|  By Gremlin
You're going to spend time fixing reliability—but it's your choice whether it's during an outage or ahead of time on your schedule and for less costs. Which will you choose? "We all know when things go wrong, it cost us a million dollars and it was really bad. Let's have that never happen again. But when we say, I need every engineering team to spend one hour, one day a week on reliability, does everyone lose their mind, or is that a reasonable request? Can we amortize out the cost of that?
  |  By Gremlin
Part of the Gremlin Office Hours series: A monthly deep dive with Gremlin experts. Fully-managed SaaS services offer incredible scalability and accessibility, but at a cost: they’re also single points of failure. If your application depends on a SaaS service and the service fails, guess who your customers will blame? We need to design applications to anticipate and work around managed service failures, but how do we do that without having to wait for the service to fail?
  |  By Gremlin
Thinking about integrating Gremlin into your existing pipeline? Look no farther than the Gremlin API. "The next step then was to build the right tooling such that the resiliency tests can be run from a pipeline. Gremlin's API first approach made it possible to do this in a very easy manner because everything that we could do from the UI and manually, we could replicate all of that through the API as well.
  |  By Gremlin
Are you recognizing the good work engineers do to prevent outages? "The people that are out there doing good work to prevent fires from ever occurring, we're not often recognizing them. We're not often rewarding them. And once things go wrong, someone comes in and fixes it. That's great. That's needed. But we're rewarding that behavior. And so it becomes a bit of people are motivated by what behavior you reward.
  |  By Gremlin
Did you know you can use the Gremlin API to integrate resiliency tests into your CI/CD pipeline? Our partner Nagarro has even made it part of their shift left package. "What we do is shift left and add a chaos stage to the pipeline. We have created the shift left accelerator package. It integrates with load tests and Gremlin APIs to set up the test scenario.
  |  By Gremlin
Gremlin for AWS is a suite of tools to more easily find and fix the reliability risks that cause downtime on AWS. The cloud opens up a range of reliability challenges that didn’t exist before, especially for customers running distributed, mission-critical workloads. Teams experience the pain of failed migrations, frequent incidents, and reliability toil, but often struggle to modernize their approach to reliability as they modernize their infrastructure. That’s where Gremlin for AWS can help.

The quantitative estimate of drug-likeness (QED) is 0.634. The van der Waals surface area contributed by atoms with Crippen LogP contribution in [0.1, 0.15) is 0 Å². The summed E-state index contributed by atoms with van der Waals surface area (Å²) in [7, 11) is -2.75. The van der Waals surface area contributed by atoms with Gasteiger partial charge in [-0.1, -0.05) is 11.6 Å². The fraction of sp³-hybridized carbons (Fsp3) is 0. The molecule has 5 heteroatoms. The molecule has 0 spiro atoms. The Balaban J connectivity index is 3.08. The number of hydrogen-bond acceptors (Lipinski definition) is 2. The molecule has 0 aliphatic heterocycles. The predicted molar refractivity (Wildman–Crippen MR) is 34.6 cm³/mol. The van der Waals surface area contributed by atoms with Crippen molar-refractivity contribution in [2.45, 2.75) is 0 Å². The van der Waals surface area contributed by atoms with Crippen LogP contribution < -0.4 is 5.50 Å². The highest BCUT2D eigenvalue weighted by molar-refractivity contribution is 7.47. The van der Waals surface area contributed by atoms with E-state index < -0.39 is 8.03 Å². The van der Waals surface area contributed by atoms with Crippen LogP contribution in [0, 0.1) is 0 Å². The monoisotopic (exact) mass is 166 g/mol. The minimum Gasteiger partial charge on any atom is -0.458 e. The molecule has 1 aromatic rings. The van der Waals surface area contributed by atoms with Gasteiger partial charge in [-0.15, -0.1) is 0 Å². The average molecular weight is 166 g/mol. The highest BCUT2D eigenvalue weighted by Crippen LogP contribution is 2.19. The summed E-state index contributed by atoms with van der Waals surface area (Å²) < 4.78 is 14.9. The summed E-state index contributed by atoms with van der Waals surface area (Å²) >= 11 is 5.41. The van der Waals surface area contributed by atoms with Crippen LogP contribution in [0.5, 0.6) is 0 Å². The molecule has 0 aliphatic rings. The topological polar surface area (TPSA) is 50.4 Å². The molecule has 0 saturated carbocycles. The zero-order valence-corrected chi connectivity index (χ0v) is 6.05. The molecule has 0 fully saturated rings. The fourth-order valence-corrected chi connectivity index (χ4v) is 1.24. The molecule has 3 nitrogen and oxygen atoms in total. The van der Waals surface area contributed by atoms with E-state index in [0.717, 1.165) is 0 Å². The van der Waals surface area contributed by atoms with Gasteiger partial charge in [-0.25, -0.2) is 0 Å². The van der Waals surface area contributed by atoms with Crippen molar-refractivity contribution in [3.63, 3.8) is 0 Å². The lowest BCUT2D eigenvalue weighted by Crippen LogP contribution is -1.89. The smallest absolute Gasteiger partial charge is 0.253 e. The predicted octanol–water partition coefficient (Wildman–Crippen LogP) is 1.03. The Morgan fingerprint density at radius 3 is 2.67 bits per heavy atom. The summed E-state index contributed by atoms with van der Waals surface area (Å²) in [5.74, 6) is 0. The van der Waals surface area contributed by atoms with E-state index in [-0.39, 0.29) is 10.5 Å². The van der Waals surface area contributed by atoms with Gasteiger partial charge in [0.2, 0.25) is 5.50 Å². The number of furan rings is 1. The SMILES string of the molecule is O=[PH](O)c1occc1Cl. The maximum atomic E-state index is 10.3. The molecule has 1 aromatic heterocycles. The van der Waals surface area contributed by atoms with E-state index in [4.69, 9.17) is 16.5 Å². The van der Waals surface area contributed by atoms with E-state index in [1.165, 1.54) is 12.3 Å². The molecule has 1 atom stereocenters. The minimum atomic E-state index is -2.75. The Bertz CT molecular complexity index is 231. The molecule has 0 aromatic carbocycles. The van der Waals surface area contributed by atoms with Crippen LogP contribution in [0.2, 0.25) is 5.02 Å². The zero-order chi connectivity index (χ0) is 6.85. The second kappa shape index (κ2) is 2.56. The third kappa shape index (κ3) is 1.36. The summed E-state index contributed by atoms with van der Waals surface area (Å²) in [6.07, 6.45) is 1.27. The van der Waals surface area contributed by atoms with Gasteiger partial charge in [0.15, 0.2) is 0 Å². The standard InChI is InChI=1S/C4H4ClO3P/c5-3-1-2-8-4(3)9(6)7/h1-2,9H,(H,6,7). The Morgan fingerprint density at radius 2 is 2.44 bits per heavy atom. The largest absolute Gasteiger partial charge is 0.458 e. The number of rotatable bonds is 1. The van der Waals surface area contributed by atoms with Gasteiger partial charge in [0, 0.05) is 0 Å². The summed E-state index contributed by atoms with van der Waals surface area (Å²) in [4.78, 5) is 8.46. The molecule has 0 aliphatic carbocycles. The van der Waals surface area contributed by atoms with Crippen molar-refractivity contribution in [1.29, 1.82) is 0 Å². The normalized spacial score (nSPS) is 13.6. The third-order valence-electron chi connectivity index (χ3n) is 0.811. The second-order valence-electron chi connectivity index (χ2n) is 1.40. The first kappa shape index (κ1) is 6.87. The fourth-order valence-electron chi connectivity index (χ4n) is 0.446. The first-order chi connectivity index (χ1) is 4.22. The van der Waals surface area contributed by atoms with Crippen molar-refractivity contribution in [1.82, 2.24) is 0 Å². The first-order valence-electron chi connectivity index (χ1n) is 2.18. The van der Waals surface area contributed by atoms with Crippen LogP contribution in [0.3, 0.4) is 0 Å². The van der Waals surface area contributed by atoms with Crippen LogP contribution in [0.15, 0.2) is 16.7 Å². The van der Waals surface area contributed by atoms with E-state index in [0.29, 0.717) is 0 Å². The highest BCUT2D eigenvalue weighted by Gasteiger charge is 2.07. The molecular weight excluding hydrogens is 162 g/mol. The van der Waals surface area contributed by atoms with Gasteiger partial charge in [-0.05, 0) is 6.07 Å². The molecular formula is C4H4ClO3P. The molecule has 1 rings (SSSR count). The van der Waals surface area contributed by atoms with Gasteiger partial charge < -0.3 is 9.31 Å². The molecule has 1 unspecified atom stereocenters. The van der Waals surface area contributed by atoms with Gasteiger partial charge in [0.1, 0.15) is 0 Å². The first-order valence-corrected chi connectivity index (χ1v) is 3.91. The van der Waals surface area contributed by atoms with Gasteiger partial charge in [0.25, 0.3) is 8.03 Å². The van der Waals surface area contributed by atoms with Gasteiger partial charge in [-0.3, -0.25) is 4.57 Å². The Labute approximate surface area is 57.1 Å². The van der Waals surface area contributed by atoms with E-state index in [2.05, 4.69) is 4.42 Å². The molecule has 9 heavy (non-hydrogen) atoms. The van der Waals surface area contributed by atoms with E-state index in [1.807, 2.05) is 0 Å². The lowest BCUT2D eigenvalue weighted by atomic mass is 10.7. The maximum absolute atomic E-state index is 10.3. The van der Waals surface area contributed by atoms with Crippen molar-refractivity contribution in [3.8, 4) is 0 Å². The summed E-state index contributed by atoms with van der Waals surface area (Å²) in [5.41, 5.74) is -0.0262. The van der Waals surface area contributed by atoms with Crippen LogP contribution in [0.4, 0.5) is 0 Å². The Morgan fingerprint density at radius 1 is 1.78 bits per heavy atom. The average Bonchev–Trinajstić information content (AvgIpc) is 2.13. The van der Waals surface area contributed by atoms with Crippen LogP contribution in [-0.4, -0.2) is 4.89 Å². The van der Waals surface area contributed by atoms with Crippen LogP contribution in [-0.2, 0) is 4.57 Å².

|  By Gremlin
Introducing Gremlin for AWS, a suite of tools to more easily find and fix the reliability risks that cause downtime on AWS. Gremlin for AWS helps teams prevent incidents, monitor and test systems for known causes of failure, and gain visibility into the reliability posture of their applications—with 90% less effort.
  |  By Gremlin
If you want to improve reliability, it has to be important from the top down. "As part of the CTO or leadership owning it, they need to tell folks that it's important in the product roadmap, in some of the development schedule, that we spend time on it, that the CEO is the person that holds people accountable, that they review the metrics, that they sit in the outages, that they understand the quality of the software.
  |  By Gremlin
Your reliability measurement can't just be a lagging indicator. "How do you know your company is doing well at reliability? A lot of people will just look at how many outages have you had in the last year and how much customer pain have you caused? I think that's one side of the coin. That's the reactive lagging indicator of the health of our system. To really be good at this, we need a way to understand the risks and the sharp points so that we have an idea of what we're getting into.
  |  By Gremlin
•Part of the Gremlin Office Hours series: A monthly deep dive with Gremlin experts. Zone failures are rare, but they still happen. When an entire zone fails, many of the most common redundancy techniques fail. How do you avoid outages like these, especially if they affect an entire datacenter?
  |  By Gremlin